When Standard Possession Isn’t Enough

This article was written by Hance Law Group associate attorney Beverly Via.

 

In my last article, I reviewed the guidelines in the Texas Family Code around standard and expanded standard possession orders. The orders are designed to give each parent in a divorce parenting time, they’re designed to minimize conflict between parents (by apportioning spring breaks and holidays fairly), and they’re designed with the children in mind – by minimizing the disruption to their schedules in moving from house to house.

 

But, while they might be designed to be “fair,” they may not always be equitable – there’s what we called the custodial parent (borrowing from child support terminology) who has the children a majority of the time, and a non-custodial parent who doesn’t. Some parents may prefer to negotiate a 50-50 parenting plan that allows each parent to have closer to the same amount of possession.

 

The easiest way to do a 50-50 possession schedule is to alternate weeks, as the exchange day will be consistent. However, there are other alternatives as well, such as the 2-2-5-5 plan and the 2-2-3 plan, which refer to the alternating days that the mother and father have possession. A good overview of some common alternative plans can be found here.

 

The one thing I point out to divorcing couples who are thinking about a 50-50 parenting schedule is that each of the options will require co-parents to be more involved with each other. Additional communication is required to make these plans work effectively with respect to scheduling weekly extracurricular activities, sorting out parenting schedules, and making sure necessary items make it from house to house. When creating a seemingly more equal parenting time plan, the maxim, “The devil is in the details,” definitely applies.

 

With a 2-2-3, a 2-2-5-5, or some other permutation in which there are more frequent transitions between mom’s house and dad’s house, it also requires more coordination between the parents. For example, if one parent lives in Dallas and one parent lives in Colleyville, any of the 50-50 plans will increase the time that children spend in the car, as they’ll have longer school commutes instead of just travel time to each parent’s house for the weekend. While it’s not necessary for parents with a 50-50 schedule to live in the same school district, parents making the commitment to live close together help minimize the impact on their children.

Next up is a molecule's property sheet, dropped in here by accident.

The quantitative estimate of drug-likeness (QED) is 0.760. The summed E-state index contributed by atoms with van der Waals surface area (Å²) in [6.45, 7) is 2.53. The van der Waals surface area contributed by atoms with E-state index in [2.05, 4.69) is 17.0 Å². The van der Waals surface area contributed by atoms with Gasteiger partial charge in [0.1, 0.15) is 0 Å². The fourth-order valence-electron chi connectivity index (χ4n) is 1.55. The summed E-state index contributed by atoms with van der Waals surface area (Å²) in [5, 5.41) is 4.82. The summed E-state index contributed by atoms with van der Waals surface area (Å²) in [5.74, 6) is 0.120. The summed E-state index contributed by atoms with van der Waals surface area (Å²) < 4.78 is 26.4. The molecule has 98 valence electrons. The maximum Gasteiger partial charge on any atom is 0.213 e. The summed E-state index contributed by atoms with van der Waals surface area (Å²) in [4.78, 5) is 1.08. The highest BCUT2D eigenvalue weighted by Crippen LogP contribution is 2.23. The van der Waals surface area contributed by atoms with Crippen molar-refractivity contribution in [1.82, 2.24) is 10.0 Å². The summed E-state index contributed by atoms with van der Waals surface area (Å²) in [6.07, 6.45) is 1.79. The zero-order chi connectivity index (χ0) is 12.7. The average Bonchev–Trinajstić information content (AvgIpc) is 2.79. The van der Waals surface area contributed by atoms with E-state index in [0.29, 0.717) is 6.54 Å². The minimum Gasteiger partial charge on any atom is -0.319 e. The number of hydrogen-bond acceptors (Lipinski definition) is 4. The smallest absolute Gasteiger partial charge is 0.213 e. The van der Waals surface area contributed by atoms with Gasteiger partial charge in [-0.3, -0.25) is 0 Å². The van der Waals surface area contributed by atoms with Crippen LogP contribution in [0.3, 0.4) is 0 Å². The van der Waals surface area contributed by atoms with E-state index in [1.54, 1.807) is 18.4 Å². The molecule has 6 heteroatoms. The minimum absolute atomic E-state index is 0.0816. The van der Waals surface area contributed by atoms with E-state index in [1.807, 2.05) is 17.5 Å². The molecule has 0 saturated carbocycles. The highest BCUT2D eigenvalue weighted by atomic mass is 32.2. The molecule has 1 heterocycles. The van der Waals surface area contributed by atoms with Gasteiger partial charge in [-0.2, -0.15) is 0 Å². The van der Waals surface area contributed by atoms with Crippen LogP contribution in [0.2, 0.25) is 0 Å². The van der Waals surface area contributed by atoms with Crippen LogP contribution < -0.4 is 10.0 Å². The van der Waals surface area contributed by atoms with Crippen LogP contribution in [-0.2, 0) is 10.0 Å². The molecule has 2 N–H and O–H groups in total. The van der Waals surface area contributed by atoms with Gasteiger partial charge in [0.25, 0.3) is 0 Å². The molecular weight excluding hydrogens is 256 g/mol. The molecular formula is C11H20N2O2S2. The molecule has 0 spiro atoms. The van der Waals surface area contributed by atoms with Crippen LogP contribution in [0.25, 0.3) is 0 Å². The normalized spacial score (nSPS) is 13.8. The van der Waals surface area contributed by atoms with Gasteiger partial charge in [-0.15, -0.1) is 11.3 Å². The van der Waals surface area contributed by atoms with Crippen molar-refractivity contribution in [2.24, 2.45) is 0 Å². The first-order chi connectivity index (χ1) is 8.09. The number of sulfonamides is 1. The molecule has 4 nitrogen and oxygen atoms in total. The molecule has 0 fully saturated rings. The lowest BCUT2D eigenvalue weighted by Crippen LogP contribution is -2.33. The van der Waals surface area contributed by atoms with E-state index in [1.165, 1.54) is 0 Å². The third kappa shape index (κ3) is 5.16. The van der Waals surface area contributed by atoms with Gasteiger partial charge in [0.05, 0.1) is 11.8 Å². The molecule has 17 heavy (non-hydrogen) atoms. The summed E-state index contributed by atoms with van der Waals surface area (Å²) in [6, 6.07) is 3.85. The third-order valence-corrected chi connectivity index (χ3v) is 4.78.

It’s also important, going into discussions about a parenting plan, to know what’s sustainable over the long term. While parents certainly can agree to changes on their own that deviate from what’s in the divorce decree, and can create their own written documentation for those changes, it’s only truly legal, official, and enforceable if it’s in the decree or subsequent modification order.

 

If the parents’ circumstances change after a few years, and both parents decide they want to modify their parenting plan (say, from a standard possession to a 50-50), a modification may be able to be accomplished without a hearing depending on which county you live in. In Dallas County, for example, I’ve been able to prepare a motion to modify and an agreed order of modification, have both parents sign the order, and submit it to the judge without a hearing.

 

The court will typically not modify within a year of a divorce (or a prior order of modification) unless there’s an emergency involved. Within a year of the order, a parent seeking to modify the possession schedule will have to show a material and substantial change in a parent or child’s situation, but that’s typically not enough to affect possession orders, unless that change could potentially jeopardize a child’s welfare and modifying the order is in the child’s best interest.

 

Though the wishes and circumstances of the parents definitely figure into a parenting plan, the possession schedule in a decree is ultimately in place for the children. And that’s really the perspective that divorcing parents should bring into these discussions. 50-50 schedules can work beautifully for parents and children, but parents have to be willing to work together, despite the differences that led them to divorce, in order to make that happen.